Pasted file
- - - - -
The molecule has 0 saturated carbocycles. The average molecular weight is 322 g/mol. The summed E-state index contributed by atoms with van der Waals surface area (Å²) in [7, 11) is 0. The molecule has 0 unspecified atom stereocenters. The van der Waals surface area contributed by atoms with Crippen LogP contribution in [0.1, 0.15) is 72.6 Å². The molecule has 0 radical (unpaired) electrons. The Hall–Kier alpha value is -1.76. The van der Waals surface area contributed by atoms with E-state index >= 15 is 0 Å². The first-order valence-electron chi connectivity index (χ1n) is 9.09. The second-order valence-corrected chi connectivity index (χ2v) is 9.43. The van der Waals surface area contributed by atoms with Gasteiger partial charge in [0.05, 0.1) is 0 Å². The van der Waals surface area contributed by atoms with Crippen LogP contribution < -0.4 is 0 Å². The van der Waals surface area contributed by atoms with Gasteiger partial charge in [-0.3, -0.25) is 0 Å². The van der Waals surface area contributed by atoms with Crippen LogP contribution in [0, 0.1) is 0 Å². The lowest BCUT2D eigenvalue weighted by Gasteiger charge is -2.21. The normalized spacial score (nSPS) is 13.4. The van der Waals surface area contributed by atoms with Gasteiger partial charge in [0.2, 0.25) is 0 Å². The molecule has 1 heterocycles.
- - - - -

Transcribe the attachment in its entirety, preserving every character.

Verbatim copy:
The molecule has 0 saturated carbocycles. The average molecular weight is 322 g/mol. The summed E-state index contributed by atoms with van der Waals surface area (Å²) in [7, 11) is 0. The molecule has 0 unspecified atom stereocenters. The van der Waals surface area contributed by atoms with Crippen LogP contribution in [0.1, 0.15) is 72.6 Å². The molecule has 0 radical (unpaired) electrons. The Hall–Kier alpha value is -1.76. The van der Waals surface area contributed by atoms with E-state index >= 15 is 0 Å². The first-order valence-electron chi connectivity index (χ1n) is 9.09. The second-order valence-corrected chi connectivity index (χ2v) is 9.43. The van der Waals surface area contributed by atoms with Gasteiger partial charge in [0.05, 0.1) is 0 Å². The van der Waals surface area contributed by atoms with Crippen LogP contribution < -0.4 is 0 Å². The van der Waals surface area contributed by atoms with Gasteiger partial charge in [-0.3, -0.25) is 0 Å². The van der Waals surface area contributed by atoms with Crippen LogP contribution in [0, 0.1) is 0 Å². The lowest BCUT2D eigenvalue weighted by Gasteiger charge is -2.21. The normalized spacial score (nSPS) is 13.4. The van der Waals surface area contributed by atoms with Gasteiger partial charge in [0.2, 0.25) is 0 Å². The molecule has 1 heterocycles.